Murmelstein's opponents in these events are uniformly presented as small-minded and devious, even as the film -- and Murmelstein -- affect a modest sense of irony and self-criticism. Yes, in his humility, Murmelstein manages to be quite self-aggrandizing.
To the casual observer, the documentary film The Last Of The Unjust is very much of a piece with director Claude Lanzmann's masterpiece Shoah (1985). But for those intimately familiar with that movie, this is a subtly radical departure.
The first few days of the Cannes Film Festival have been marked by surprises -- whether in the shifting national identity of movies, or peace-making efforts between towering directors -- and parties that defy the rain.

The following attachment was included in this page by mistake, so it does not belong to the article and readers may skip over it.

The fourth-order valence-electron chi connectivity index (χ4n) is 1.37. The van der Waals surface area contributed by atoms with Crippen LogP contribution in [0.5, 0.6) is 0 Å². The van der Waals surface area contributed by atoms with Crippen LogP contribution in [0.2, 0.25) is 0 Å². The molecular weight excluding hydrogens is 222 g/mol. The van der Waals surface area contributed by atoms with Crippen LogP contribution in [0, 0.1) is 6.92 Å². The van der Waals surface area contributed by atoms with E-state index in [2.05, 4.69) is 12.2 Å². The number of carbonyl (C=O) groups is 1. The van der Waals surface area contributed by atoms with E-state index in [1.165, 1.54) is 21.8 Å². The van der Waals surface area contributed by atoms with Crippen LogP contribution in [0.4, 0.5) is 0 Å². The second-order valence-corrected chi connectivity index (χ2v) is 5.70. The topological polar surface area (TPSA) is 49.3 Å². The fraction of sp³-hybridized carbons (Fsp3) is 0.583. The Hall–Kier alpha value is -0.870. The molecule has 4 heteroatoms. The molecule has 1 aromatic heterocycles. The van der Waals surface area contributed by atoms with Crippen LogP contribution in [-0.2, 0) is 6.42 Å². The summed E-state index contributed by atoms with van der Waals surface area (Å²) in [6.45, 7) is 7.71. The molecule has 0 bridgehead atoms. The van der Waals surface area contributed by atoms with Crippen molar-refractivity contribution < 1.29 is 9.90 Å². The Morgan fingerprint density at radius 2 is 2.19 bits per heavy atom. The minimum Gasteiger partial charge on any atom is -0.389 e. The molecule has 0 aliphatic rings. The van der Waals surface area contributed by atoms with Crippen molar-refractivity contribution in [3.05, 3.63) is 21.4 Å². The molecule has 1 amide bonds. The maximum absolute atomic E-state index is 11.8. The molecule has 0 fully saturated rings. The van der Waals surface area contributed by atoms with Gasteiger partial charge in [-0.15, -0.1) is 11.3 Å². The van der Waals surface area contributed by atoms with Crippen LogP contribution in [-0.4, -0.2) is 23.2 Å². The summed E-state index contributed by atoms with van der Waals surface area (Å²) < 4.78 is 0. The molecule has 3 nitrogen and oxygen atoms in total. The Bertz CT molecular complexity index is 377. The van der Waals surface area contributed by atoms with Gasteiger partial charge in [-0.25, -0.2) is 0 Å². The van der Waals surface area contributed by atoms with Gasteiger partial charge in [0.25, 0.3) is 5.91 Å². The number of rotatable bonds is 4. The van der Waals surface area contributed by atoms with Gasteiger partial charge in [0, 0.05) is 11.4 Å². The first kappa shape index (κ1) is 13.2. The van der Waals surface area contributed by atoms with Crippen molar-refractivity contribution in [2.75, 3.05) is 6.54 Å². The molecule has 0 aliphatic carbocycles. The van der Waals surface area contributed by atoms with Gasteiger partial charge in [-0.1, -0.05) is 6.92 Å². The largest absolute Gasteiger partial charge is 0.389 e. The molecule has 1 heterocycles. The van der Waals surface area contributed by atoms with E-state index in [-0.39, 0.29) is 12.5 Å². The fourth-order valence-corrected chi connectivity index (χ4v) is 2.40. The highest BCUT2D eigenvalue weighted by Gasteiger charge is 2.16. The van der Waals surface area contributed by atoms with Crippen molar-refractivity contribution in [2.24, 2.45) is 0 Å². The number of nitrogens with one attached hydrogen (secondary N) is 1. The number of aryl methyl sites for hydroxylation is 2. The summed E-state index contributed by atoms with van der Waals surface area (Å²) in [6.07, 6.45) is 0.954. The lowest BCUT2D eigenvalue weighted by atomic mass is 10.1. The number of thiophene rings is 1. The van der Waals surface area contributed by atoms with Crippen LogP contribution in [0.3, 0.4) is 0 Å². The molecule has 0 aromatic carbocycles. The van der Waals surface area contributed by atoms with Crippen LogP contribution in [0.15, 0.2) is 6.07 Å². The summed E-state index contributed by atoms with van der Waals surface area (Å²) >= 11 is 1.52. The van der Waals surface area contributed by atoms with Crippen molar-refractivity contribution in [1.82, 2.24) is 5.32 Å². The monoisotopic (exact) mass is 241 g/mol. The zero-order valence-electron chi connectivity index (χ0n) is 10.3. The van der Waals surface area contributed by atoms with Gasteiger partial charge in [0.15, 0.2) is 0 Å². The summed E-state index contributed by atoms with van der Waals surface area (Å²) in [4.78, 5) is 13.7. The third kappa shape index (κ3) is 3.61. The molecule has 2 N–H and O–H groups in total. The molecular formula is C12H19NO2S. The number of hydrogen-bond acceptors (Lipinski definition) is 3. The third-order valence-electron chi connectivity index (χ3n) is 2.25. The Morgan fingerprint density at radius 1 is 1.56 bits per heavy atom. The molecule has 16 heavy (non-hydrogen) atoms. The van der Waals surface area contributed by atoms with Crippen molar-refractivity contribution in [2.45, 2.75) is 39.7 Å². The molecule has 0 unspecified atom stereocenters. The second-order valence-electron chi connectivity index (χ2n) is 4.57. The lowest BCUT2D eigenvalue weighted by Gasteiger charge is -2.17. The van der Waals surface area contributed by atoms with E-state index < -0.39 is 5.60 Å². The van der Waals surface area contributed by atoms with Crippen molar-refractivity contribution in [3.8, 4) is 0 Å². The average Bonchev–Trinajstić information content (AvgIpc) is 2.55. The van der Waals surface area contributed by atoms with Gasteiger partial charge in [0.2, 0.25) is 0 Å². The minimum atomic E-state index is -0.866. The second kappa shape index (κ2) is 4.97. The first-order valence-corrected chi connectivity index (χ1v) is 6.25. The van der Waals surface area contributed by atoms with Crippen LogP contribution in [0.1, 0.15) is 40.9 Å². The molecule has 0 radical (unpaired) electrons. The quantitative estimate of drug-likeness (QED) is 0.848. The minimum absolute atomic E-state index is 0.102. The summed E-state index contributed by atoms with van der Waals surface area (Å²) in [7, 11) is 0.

The Patagonian Hare is full of Lanzmann's cloying self-regard, but we accept it for the single reason that he created Shoah, his 1985 documentary about the Nazi war against the Jews, one of the masterworks of cinema.
How can a man of his character put on a show of such capriciousness--one day signing a petition calling for France to intervene, and then, just four weeks later, condemning the same intervention and betraying his own signature?
"No one survives an extermination camp. These two are miracles. They are ghosts. Notice that they never speak in terms of 'I' but in terms of 'we'. They are spokespeople for the dead. They are martyrs, heroes, saints."
Larry was intellectual, literary, and one of the most brainy artists of his generation, but there was always the feeling in the art world that the more intellectual the artist, the less talented the painter.